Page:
Sheldon Vanauken Remembered
FROM OUT OF C.S. LEWIS'S LONG SHADOW
This October marks the fifteenth anniversary of the death of NOR contributing editor Sheldon Vanauken. I was born in 1972, a mere five years before Vanauken joined the ranks of National Book Award winners and bestselling authors with his memoir A Severe Mercy; I cannot remember the time when I did not know his name. Among the artsy evangelical Protestants whom in my youth I called friends, reading Vanauken’s narrative of love, God, and Oxford was a mandatory rite of passage, a cultural marker that proved one was not a born-again Philistine. When I moved to Lynchburg, Virginia, to take up a professorate in 2005, just about the only thing I knew about the area was that Vanauken, who taught his entire career at Lynchburg College, had lived there for almost half a century. My first summer in Lynchburg I took photographs of each of his residences and sent them to an old friend from my teenage days, now a professional opera singer, who has retained a lifelong affection for Vanauken, though not (alas) for Christ.
As an author Vanauken has always been known to me; I find it difficult therefore to process the extent to which he has now been forgotten. Of his six books, only A Severe Mercy remains in print, and it might be remembered more as a touching footnote to the C.S. Lewis story than as a literary work possessing a merit and force distinctly its own. When I drop Vanauken’s name to students not unlike my former self — evangelical, aesthetic, Anglophilic — I typically meet with no reaction. Even the monsignor at Holy Cross Catholic Church, who possesses an improbably precise knowledge of his enormous flock, responds to my queries about his former parishioner by tentatively asking, “He wrote that book, didn’t he, A Terrible Love or something?”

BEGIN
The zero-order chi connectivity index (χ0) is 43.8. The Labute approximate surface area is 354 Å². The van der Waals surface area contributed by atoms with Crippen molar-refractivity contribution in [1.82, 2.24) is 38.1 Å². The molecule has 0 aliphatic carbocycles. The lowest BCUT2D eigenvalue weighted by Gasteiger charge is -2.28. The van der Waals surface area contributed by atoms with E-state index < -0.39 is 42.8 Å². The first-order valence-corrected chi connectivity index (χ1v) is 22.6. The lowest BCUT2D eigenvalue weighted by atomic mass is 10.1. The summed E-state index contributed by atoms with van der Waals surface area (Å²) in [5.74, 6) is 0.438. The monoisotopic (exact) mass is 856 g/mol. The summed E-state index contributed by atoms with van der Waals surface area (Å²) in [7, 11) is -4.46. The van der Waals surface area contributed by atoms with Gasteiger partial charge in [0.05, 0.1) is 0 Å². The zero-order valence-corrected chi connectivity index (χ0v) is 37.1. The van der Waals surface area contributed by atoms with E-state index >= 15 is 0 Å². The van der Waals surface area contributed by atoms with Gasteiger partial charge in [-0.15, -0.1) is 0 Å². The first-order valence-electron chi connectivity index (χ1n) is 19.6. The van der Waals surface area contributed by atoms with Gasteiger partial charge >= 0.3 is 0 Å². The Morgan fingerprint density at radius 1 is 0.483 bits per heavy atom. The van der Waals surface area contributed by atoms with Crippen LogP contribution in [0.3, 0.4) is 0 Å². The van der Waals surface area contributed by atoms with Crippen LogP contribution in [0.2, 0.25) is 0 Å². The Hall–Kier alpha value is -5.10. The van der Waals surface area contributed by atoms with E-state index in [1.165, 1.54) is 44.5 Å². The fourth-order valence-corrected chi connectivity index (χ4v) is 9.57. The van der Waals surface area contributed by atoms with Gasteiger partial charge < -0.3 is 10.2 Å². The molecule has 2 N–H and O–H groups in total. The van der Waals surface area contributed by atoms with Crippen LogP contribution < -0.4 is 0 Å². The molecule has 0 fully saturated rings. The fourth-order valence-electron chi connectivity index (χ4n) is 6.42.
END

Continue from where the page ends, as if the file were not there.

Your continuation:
Sometimes it seems that the central Virginia Vanauken loved and commemorated has also vanished, remaining only in memory. In the nearby town of Forest, his ashes drift among the tombstones of the Confederate dead in the cemetery behind St. Stephen’s Episcopal Church, a classical structure dating from the antebellum period. The pilgrim to St. Stephen’s can share in Vanauken’s vision of “the Blueridge [Mountains] glowing in the distance,” but only if he looks past a complex of pastel-colored condominiums, a subdivision of garish McMansions, and an enormous pile of dirt and architectural debris.
I don’t know that Vanauken himself would have had a problem with any of this, save for the desecration of the now ironically named Forest. He considered A Severe Mercy alone among his books to be, in a sense, divinely inspired, and Lewis an intellectual giant far more important than himself. But on the fifteenth anniversary of Vanauken’s death, I’d like to push the shade of Lewis aside for a second, and ponder Vanauken’s own distinct legacy, both in the world of letters and in the world of Lynchburg, Virginia.
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